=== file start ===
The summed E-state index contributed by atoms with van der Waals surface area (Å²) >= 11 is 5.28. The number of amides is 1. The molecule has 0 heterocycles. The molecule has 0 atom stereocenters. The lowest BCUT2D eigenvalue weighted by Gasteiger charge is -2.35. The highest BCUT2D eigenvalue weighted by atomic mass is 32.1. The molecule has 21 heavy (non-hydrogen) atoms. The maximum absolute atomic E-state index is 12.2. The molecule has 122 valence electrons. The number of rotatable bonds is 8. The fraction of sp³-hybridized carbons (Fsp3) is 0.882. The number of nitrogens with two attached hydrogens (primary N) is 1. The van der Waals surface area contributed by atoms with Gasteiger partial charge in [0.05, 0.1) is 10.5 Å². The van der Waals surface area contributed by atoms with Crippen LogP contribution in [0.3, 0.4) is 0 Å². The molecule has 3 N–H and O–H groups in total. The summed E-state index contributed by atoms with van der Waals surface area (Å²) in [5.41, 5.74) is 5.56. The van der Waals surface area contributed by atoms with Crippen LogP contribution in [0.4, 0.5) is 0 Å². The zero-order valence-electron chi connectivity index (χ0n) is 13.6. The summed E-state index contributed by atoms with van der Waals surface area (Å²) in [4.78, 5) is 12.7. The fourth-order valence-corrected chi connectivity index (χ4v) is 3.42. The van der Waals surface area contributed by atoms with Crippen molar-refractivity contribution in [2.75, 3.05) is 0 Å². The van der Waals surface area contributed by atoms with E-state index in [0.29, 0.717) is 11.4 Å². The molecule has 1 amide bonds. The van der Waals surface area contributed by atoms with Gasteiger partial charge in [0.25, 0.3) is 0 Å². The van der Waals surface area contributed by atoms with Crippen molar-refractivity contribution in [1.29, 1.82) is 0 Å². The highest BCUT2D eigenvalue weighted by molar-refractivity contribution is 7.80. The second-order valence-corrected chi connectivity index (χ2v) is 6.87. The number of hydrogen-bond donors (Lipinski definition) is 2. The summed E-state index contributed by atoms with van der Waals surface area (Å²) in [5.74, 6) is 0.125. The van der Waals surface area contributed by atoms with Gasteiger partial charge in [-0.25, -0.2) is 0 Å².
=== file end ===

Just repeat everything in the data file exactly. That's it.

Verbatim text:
The summed E-state index contributed by atoms with van der Waals surface area (Å²) >= 11 is 5.28. The number of amides is 1. The molecule has 0 heterocycles. The molecule has 0 atom stereocenters. The lowest BCUT2D eigenvalue weighted by Gasteiger charge is -2.35. The highest BCUT2D eigenvalue weighted by atomic mass is 32.1. The molecule has 21 heavy (non-hydrogen) atoms. The maximum absolute atomic E-state index is 12.2. The molecule has 122 valence electrons. The number of rotatable bonds is 8. The fraction of sp³-hybridized carbons (Fsp3) is 0.882. The number of nitrogens with two attached hydrogens (primary N) is 1. The van der Waals surface area contributed by atoms with Gasteiger partial charge in [0.05, 0.1) is 10.5 Å². The van der Waals surface area contributed by atoms with Crippen LogP contribution in [0.3, 0.4) is 0 Å². The molecule has 3 N–H and O–H groups in total. The summed E-state index contributed by atoms with van der Waals surface area (Å²) in [5.41, 5.74) is 5.56. The van der Waals surface area contributed by atoms with Crippen LogP contribution in [0.4, 0.5) is 0 Å². The zero-order valence-electron chi connectivity index (χ0n) is 13.6. The summed E-state index contributed by atoms with van der Waals surface area (Å²) in [4.78, 5) is 12.7. The fourth-order valence-corrected chi connectivity index (χ4v) is 3.42. The van der Waals surface area contributed by atoms with Crippen molar-refractivity contribution in [2.75, 3.05) is 0 Å². The van der Waals surface area contributed by atoms with E-state index in [0.29, 0.717) is 11.4 Å². The molecule has 1 amide bonds. The van der Waals surface area contributed by atoms with Gasteiger partial charge in [0.25, 0.3) is 0 Å². The van der Waals surface area contributed by atoms with Crippen molar-refractivity contribution in [1.29, 1.82) is 0 Å². The highest BCUT2D eigenvalue weighted by molar-refractivity contribution is 7.80. The second-order valence-corrected chi connectivity index (χ2v) is 6.87. The number of hydrogen-bond donors (Lipinski definition) is 2. The summed E-state index contributed by atoms with van der Waals surface area (Å²) in [5.74, 6) is 0.125. The van der Waals surface area contributed by atoms with Gasteiger partial charge in [-0.25, -0.2) is 0 Å².